An insurer can have a strong impact in this area by specifying full disclosure of the hazards. For this reason, engineering counsel is often warranted in a complex system, to assist in assessing risks. Here are six areas that need to be addressed:

— One risk is dezincification of the brass used in fittings. When the zinc content in the brass (an alloy of copper and zinc) is too high, it can corrode away. That leaves a weak and porous copper shell, which can lead to failure conditions ranging from persistent leaks to catastrophic breach of a pressurized line.  At least one class action was filed against the makers of a particular brass fitting that was failing in service and causing substantial property damage. The root cause was found to be the dezincification of fittings (generally purchased in big box hardware stores and made cheaply overseas). This suit was settled for $90 million.

The problem of dezincification is now easily avoidable. The owner of a building should specify low-zinc brass fittings or use “engineered plastic” fitting components.

— PEX was also suspected of leaching controversial chemicals such as MBTA, TBA and BPA that are considered toxic. While we cannot testify to the specifics of this claim, the state of California has banned PEX in many buildings. Given the segmented nature of permitting jurisdictions in the U.S., insurers should be aware of these concerns.

It is generally accepted that of the three types of PEX (called type A, B and C), type B is the only formulation that does not have any leaching considerations. Leaching concerns can be avoided by giving proper attention to leaching considerations as well as strength and temperature ratings among the three varieties. Insurers should be diligent about knowing what type of PEX is being used.

— The stabilizers in PEX are highly vulnerable to breaking down under UV radiation — while some sources may claim that some UV exposure is acceptable, we advise that all precautions should be taken to shield this material from UV rays. Even fluorescent lamps and CFLs are to be avoided, especially where piping is routed through a ceiling and may interact with recessed fluorescent lighting. There are many shielding products available to solve this problem. However, PEX is best-suited to total darkness. An insurer can easily specify protection from UV.

— PEX is also known to be slightly vulnerable to chlorinated water and possibly copper ions, resulting from copper corrosion upstream. The temperature rating of the water must be strictly adhered to. Alone, these factors may not be worrisome in many applications. However, when combined with other aggravating factors, the aggressiveness of the water may amplify hazard potential. A test of water chemistry is advisable.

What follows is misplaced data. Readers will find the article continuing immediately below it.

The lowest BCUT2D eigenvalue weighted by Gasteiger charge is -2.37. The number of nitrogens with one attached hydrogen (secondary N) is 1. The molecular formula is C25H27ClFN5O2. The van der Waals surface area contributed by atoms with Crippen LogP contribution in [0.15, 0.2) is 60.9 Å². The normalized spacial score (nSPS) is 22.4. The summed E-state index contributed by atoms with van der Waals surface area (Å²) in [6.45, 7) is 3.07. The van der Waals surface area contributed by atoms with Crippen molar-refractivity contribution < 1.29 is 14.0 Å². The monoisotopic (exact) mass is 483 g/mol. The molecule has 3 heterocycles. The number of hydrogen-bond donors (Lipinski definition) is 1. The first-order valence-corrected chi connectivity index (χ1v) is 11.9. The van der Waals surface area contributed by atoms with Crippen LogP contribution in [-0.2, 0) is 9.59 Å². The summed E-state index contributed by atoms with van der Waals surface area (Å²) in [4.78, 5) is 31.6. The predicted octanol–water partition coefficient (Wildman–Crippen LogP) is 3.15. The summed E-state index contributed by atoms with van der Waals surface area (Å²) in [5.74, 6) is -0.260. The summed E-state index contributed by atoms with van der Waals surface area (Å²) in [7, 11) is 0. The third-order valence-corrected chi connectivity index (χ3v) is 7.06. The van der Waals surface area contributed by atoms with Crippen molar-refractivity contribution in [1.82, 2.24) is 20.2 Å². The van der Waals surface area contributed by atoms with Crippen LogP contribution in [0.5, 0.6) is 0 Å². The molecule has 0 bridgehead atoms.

— Most reputable builders will shield a PEX installation to keep a future owner or contractor from, say, hammering a nail into the wall and hitting the PEX. Homeowners should be aware of the potential to cause a leak by intruding through a wall with a nail or saw. Some contractors will use a thermal measurement device to identify water piping before cutting into a wall for any other reason. It is important for everyone who can interface with the system to know where PEX pipes are before cutting into a wall.

— We have seen several instances where mysterious leaks appear in PEX installations when rodents are exterminated. The poison that is often used to kill small animals causes them to become very thirsty and seek water. Rats appear to be especially clever and can discern the sound of water flowing through PEX pipes – then rapidly chew through the PEX to access water. Make sure that all hired contractors — from electricians to exterminators — are licensed and experienced when interacting with a building that has a PEX system.

Conclusion

It can be seen that failures will most likely occur from the combination of two or more seemingly unrelated problems. It is rare that any single person or contractor is aware – on a scientific basis – of all these factors and the way that they can interact with each other. The owner of a building or maintenance personnel cannot be expected to know all of these details – they just install what they buy at the supply shop. It is important that the insurer is aware and able to assess or mitigate the vulnerabilities of PEX and watch the installation closely. A vigilant insurer will retain engineering counsel to oversee building specifications, construction, maintenance and forensics.